Homebrew CIA OTS Pencil
"These field mentors also provided valuable unofficial training. Junior techs learned how to economize on space while taking the necessary tools for jobs that were never completely predicatable. One tech always carried four types of tape wrapped around a No. 2 lead pencil. Individual rolls of tape added weight, required space, and contained far more tape than was ever needed on most jobs. Duct tape, double-sided tape, electrical tape, and copper foil tape were standards. Duct tape held devices in place while the epoxy dried, double-sided tape was used to stick components to walls or ceilings in temporary configurations for testing, electrical tape insulated and repaired wiring, and the copper foil tape with sticky backing made good practice or emergency test antennas. There was always room on the pencil to wind several loops of solder wire and utility wire as well."
Excerpt from Spycraft: The Secret History of the CIA'a Spytechs from Communism to Al-Qaeda by Robert Wallace and H. Keith Melton. (www.ciaspycraft.com)
The above is a quote from a book which documents the history of what is known today as the CIA's Office of Technical Services (OTS). These are the people who actually create and help deploy the technical devices used to collect foreign intelligence by the CIA. These devices range from very sophisticated induction-based telephone taps to pencils with tape wrapped around them. We'll stick to just making the tape pencils... for now.
This little trick is not just for the amateur intelligence gatherer, it is also a handy addition to one's toolbox. Construction of this device is quite simple and, in fact, you could probably make a tape dispensing pencil like this for free if you really scrounge. The project here will revolve around a "Paper Mate TopNotch Grip" mechanical pencil instead of a normal "number 2" lead pencil. The reason for this is that in certain "situations" you don't want to leave around any shavings if you need to re-sharpen the pencil. Fill the pencil with as many spare leads as it will hold, then epoxy the eraser into place. This will keep the leads from falling out during any rough handling.
You may also wish to pick up a Weller BP645 battery powered soldering iron. Unlike the infamous "ColdHeat" brand, these actually work! While it doesn't have the wattage or battery life to handle heavy soldering jobs, it is perfect for quickly soldering wires in cramped areas. They take less then 30 seconds to heat up and run off three standard "AA" size alkaline batteries. You'll want to avoid using low-cost zinc-carbon batteries, as their high internal resistance will lower the output current, which reduces the soldering iron's tip temperature. Try to use small-diameter rosin-core flux solder with this soldering iron to avoid any unnecessary loading. You should also try to prep the connection beforehand with a flux pen. The pencil's eraser can be used to clean any oxidation off the wires or surface before soldering. Use a piece of tape to clean up any eraser "crumbs," if your job requires stealth.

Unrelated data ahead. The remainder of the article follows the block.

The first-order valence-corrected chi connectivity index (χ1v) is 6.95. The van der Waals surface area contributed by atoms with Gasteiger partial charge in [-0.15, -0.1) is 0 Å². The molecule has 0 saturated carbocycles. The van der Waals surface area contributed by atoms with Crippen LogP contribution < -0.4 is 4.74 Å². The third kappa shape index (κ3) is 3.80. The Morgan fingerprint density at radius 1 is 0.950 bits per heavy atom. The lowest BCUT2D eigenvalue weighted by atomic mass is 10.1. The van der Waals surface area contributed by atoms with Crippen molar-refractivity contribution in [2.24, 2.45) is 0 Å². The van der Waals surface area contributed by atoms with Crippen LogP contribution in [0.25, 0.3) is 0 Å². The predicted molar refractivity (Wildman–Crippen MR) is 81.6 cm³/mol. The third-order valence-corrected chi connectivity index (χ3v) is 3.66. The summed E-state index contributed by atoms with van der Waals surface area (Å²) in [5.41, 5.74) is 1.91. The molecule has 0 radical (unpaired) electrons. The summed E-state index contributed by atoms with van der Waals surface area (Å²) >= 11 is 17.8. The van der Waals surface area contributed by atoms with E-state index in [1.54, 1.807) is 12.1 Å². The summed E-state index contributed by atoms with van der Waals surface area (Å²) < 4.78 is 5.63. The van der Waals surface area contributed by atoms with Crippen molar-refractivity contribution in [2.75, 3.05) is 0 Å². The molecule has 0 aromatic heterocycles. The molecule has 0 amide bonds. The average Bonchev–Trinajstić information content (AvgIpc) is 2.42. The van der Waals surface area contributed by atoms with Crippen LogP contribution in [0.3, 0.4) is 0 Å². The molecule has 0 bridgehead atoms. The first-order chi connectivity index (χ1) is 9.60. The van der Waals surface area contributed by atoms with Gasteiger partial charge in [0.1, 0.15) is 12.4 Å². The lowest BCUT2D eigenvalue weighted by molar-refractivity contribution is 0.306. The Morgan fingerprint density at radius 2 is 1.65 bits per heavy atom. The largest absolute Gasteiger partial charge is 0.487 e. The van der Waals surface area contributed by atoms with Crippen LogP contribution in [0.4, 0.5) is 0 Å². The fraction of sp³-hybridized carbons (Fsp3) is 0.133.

Construction Notes & Pictures
Overview of the parts needed.
Along the bottom is the Paper Mate TopNotch Grip mechanical pencil and the Weller BP645 battery powered soldering iron.
Above that are samples of different types of tape to use. You can even try "art tape," which comes pre-cut in reduced widths from 1/4 to 1/16 inch and in different colors.
A surplus source of double-sided adhesive mounting tape can be found in window insulation kits.
Adhesive-backed copper foil tape can be found in the glass making section of most big hobby stores. You can solder to this tape, if you are careful. Copper foil tape can also be used to reduce any stray RF leakage in computers or radio equipment by covering cracks or seams. This is sorta like a poor-man's TEMPEST program. Copper foil is also very useful for making fairly "stealthy" mobile dipole antennas by applying it to vehicle windows. Roll the window down for quick concealment.
For the electrical tape, 3M Scotch Super 88 is the best brand to use. The tape will stay strechy and sticky even in cold weather, it won't breakdown in sunlight (ultraviolet), and it is a little thicker than normal electrical tape. Remember to wrap the tape up the connection if it needs to be waterproof. This will help prevent the tape from "wicking" the moisture down into the wrapped connection.
Closeup of the Weller BP645 battery powered soldering iron.
The iron's plastic protection cap has space to hold a little roll of solder and a piece of solder wick. Add a drop of liquid rosin flux to the solder wick if it ever dries out.
Use good alkaline batteries in the soldering iron for maximum performance, not the crappy ones shown above.
Soldering iron cap with the little roll of solder and solder wick.
Completed tape dispensing pen overview.
From bottom to top is the double-sided tape, copper foil tape, electrical tape, and a few wraps of some enameled wire. Peel off a little bit of each tape's adhesive protective backing to help secure them to the pencil.
Enameled wire is easier to carry than regular wire as it doesn't have bulky insulation. It will need to be scraped a little bit before soldering though. A good source of enameled wire is from old telephones with a mechanical ringer.
On this style of Paper Mate pencil, the pocket clip has a little hole in it which the wire can pass though. This helps secure the wire and will prevent it from unraveling.